As a general rule, the burden of proving negligence lies with the plaintiff. He must prove that the defendant owed him a duty of care, that the defendant has breached that duty and that he has suffered damage. However, in certain cases, the plaintiff's burden of proof is relieved by the doctrine of res ipsaloquitor. Where it is applicable Res ipsaLoquitor means that „thing or facts speaks for themselves‟.
This for example, occurs where an accident happens in circumstances in which it ought not to have occurred e.g. a car traveling on a straight road in clear weather and good visibility suddenly swerves off the road and overturns, where a barrel of flour suddenly drops from a warehouse, etc. Such an accident ought not to have occurred except for the negligence of the defendant. Res ipsa loquitor is a rule of evidence and not of law. It merely assists the plaintiff in proving negligence against the defendant. Before it can be relied upon, three conditions must be satisfied, namely:
a) The thing inflicting the injury must have been under the control of the defendant or someone whom he controls.
b) The event must be such that it could not have happened without negligence and;
c) There must be no evidence or explanation as to why or how the event occurred, as the accident is such as in the ordinary course of things does not happen if those who have the duty use proper care.
In the case of Bryne Vs. Boadle (1863), a barrel of flour fell from a warehouse o the defendant onto the plaintiff injuring him in the street while he was passing through. In the circumstances, the Court held that the plaintiff was not required to show how the accident took place because on the facts, negligence could be presumed and the rule of res ipsa loquitor applied.
Effect of Res ipsa rule
1.It provides prima facie evidence of negligence on the part of the defendant.
2. It shifts the burden of proof form the plaintiff to the defendant.
3.The plaintiff has suffered injury to his person or property.Plaintiff has to prove that if it were not of the defendant‟s act he would not have suffered loss or damage.There must be a traceable link between the act and the loss, otherwise it would be considered remote and so, irrecoverable. If the plaintiff act is traceable to an independent intervening act (novus actus), the defendant is not liable.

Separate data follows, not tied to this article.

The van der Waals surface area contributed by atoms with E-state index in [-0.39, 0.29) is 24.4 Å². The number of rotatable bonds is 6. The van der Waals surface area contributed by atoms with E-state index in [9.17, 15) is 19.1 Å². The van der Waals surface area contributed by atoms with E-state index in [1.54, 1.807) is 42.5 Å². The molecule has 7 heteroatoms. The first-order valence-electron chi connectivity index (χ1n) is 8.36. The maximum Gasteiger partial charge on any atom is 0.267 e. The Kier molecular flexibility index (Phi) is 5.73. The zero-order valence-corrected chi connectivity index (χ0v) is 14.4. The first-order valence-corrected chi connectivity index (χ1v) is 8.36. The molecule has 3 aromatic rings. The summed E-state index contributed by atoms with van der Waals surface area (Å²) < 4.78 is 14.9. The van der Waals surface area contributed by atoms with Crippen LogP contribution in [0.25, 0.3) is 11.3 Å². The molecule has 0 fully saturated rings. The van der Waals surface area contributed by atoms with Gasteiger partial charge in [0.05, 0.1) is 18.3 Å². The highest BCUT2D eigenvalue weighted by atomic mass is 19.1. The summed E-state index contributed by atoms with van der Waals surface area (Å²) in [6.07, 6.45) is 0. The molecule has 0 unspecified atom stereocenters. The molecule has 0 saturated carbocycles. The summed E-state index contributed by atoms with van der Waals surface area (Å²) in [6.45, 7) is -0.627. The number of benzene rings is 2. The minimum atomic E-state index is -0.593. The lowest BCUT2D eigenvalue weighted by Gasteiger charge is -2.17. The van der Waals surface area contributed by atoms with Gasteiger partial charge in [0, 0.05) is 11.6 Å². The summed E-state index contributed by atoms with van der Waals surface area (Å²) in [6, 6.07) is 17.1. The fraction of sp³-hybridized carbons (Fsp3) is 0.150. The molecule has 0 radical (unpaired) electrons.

4. Damage: For the plaintiff to succeed in claim of Negligence, he must prove that he suffered harm, loss or prejudice, unless this is presumed as in the case of Injuria sine damnum. No damage, no negligence.
Defenses to Negligence
1. Contributory negligence: This defense is available to the defendant in circumstances in which the plaintiff is also to blame for his suffering. The effect of this defense is to reduce the amount recoverable by the plaintiff as damages by the extent of his contribution. Liability is apportioned between the parties. In earlier law, a person who had contributed to his injury due to his own negligence could not maintain an action in regard to such injury but this was altered in Kenya by the Law Reform Act (Cap 26).This law now enables the plaintiff to recover damages even in case of contributory negligence. However, the damages to be recovered are to be reduced to such an extent by the court, taking into consideration that the plaintiff contributed to his injury. Contributory negligence does not apply in case of children and they can recover full damages even in case of their contributory negligence.
2. Volenti non fit injuria: This is the doctrine of voluntary assumption of risk.
3. Statutory authority: The defendant must prove in this defense that he acted in accordance with the provisions of the Act.